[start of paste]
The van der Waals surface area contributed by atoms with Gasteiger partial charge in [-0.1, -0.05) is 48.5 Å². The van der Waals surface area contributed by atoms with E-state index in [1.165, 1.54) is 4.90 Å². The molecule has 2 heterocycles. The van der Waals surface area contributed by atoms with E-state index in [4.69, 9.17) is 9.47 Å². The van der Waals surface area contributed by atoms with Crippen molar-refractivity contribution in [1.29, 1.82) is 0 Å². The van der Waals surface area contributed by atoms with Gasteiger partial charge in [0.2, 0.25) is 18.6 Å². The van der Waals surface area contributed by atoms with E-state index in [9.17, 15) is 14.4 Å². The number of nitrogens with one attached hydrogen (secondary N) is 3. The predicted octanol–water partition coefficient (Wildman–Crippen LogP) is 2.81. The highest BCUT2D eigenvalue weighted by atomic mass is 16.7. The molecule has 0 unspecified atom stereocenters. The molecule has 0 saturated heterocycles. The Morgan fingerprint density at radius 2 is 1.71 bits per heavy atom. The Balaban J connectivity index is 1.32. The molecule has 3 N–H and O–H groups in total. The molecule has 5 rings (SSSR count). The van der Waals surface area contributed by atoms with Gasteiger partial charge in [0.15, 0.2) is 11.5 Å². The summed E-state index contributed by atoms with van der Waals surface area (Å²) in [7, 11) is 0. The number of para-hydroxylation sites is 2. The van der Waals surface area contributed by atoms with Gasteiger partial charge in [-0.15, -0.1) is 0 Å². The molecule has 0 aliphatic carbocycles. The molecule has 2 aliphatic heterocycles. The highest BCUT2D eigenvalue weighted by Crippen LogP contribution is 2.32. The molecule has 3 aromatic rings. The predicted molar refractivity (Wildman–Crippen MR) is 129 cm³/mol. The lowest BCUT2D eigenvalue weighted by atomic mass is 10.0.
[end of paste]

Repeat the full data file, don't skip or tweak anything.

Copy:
The van der Waals surface area contributed by atoms with Gasteiger partial charge in [-0.1, -0.05) is 48.5 Å². The van der Waals surface area contributed by atoms with E-state index in [1.165, 1.54) is 4.90 Å². The molecule has 2 heterocycles. The van der Waals surface area contributed by atoms with E-state index in [4.69, 9.17) is 9.47 Å². The van der Waals surface area contributed by atoms with Crippen molar-refractivity contribution in [1.29, 1.82) is 0 Å². The van der Waals surface area contributed by atoms with Gasteiger partial charge in [0.2, 0.25) is 18.6 Å². The van der Waals surface area contributed by atoms with E-state index in [9.17, 15) is 14.4 Å². The number of nitrogens with one attached hydrogen (secondary N) is 3. The predicted octanol–water partition coefficient (Wildman–Crippen LogP) is 2.81. The highest BCUT2D eigenvalue weighted by atomic mass is 16.7. The molecule has 0 unspecified atom stereocenters. The molecule has 0 saturated heterocycles. The Morgan fingerprint density at radius 2 is 1.71 bits per heavy atom. The Balaban J connectivity index is 1.32. The molecule has 3 N–H and O–H groups in total. The molecule has 5 rings (SSSR count). The van der Waals surface area contributed by atoms with Gasteiger partial charge in [0.15, 0.2) is 11.5 Å². The summed E-state index contributed by atoms with van der Waals surface area (Å²) in [7, 11) is 0. The number of para-hydroxylation sites is 2. The van der Waals surface area contributed by atoms with Gasteiger partial charge in [-0.15, -0.1) is 0 Å². The molecule has 0 aliphatic carbocycles. The molecule has 2 aliphatic heterocycles. The highest BCUT2D eigenvalue weighted by Crippen LogP contribution is 2.32. The molecule has 3 aromatic rings. The predicted molar refractivity (Wildman–Crippen MR) is 129 cm³/mol. The lowest BCUT2D eigenvalue weighted by atomic mass is 10.0.